NATIONAL insurance rates will rise in April and mean millions of people will pay more taxes.
The hike was first announced last year and is designed to help meet social care costs.
But the increase comes at the same time as the cost of living is skyrocketing, including food and energy bills.
The tax hike will continue, however, Downing Street has confirmed, despite fears it will further squeeze already hardened households.
National insurance rates are different depending on your income.
You pay National Insurance when you are employed and earn more than £9,568 a year, or £184 a week.
Self-employed people earning over £6,515 also pay National Insurance contributions.
The hike will affect the finances of around 25 million Britons, who will have to pay an additional 1.25 percentage points.
This means rates will drop from 12% on earnings between £184 and £967 per week to 13.5%.
The rate on winnings above this amount will also increase from 2% to 3.25%.
As the rates are a percentage of your income, the exact amount you will pay more will depend on your situation.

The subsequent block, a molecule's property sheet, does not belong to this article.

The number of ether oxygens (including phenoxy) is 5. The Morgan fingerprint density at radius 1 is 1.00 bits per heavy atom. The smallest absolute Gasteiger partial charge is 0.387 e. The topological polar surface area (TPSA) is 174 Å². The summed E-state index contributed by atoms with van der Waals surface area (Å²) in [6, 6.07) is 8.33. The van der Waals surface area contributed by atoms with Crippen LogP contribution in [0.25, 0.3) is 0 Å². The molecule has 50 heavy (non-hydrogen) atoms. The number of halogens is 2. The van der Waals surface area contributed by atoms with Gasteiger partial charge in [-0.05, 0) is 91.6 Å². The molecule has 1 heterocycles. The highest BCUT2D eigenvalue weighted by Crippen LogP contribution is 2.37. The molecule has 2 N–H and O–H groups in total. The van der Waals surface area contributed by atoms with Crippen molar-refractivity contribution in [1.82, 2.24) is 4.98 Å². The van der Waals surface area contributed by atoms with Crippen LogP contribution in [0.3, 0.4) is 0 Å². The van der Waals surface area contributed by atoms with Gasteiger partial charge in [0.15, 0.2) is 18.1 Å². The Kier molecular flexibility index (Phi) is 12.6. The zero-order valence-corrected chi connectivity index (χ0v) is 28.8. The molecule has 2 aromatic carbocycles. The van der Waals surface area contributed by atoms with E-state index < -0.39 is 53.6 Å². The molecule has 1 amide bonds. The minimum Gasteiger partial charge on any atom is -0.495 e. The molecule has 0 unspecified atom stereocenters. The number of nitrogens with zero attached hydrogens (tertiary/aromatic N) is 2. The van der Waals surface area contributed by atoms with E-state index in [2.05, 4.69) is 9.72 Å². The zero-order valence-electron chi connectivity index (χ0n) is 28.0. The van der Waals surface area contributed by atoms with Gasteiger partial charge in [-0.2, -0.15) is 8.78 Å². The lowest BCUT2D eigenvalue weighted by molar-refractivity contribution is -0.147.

Currently, someone earning £15,000 a year pays contributions of £652, while another person earning an annual salary of £25,000 is taxed £1,852 each year.
On earnings of £15,000, the increase will mean paying an additional £68 a year, and an additional £25,000 and £193.
You can use The Sun’s tax calculator, created with tax advisers Blick Rothenberg, to help you figure out how much tax you’ll pay and what your take-home pay will be.
You can find The Sun’s tax calculator here.
You will be asked to fill in some personal information such as your age and whether you are married or have children.
Fill in your annual salary and any other income you have, such as from a pension or investments, and you can begin to understand the difference you will pay in taxes this year and next.
Remember that the tax year is mid-year and the new one starts in April 2022.
The government had previously announced that there would be no increase in income tax next year and that current rates would be frozen until 2026.
It should be noted that the information entered in the Blick Rothenberg The Tax Calculator may be used to produce aggregate trend analysis, but will not be used to identify individuals or their personal circumstances.
The calculator is designed only to give you an indication of how the changes might affect your situation.
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